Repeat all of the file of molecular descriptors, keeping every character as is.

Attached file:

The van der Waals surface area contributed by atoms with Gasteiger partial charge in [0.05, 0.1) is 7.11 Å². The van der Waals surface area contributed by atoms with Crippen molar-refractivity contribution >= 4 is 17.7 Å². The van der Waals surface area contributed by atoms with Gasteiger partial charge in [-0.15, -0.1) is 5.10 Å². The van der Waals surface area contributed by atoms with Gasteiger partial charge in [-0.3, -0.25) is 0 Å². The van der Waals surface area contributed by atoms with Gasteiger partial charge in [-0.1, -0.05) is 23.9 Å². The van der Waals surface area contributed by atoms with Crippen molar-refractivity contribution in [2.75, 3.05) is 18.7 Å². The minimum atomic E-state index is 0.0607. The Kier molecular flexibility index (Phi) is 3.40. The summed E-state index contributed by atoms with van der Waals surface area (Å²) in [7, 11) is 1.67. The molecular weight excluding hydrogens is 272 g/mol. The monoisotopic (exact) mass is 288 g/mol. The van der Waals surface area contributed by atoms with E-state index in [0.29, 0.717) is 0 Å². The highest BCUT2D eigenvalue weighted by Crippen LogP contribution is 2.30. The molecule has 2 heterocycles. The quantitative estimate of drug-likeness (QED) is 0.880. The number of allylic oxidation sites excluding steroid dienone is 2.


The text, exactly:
The van der Waals surface area contributed by atoms with Gasteiger partial charge in [0.05, 0.1) is 7.11 Å². The van der Waals surface area contributed by atoms with Crippen molar-refractivity contribution >= 4 is 17.7 Å². The van der Waals surface area contributed by atoms with Gasteiger partial charge in [-0.15, -0.1) is 5.10 Å². The van der Waals surface area contributed by atoms with Gasteiger partial charge in [-0.3, -0.25) is 0 Å². The van der Waals surface area contributed by atoms with Gasteiger partial charge in [-0.1, -0.05) is 23.9 Å². The van der Waals surface area contributed by atoms with Crippen molar-refractivity contribution in [2.75, 3.05) is 18.7 Å². The minimum atomic E-state index is 0.0607. The Kier molecular flexibility index (Phi) is 3.40. The summed E-state index contributed by atoms with van der Waals surface area (Å²) in [7, 11) is 1.67. The molecular weight excluding hydrogens is 272 g/mol. The monoisotopic (exact) mass is 288 g/mol. The van der Waals surface area contributed by atoms with E-state index in [0.29, 0.717) is 0 Å². The highest BCUT2D eigenvalue weighted by Crippen LogP contribution is 2.30. The molecule has 2 heterocycles. The quantitative estimate of drug-likeness (QED) is 0.880. The number of allylic oxidation sites excluding steroid dienone is 2.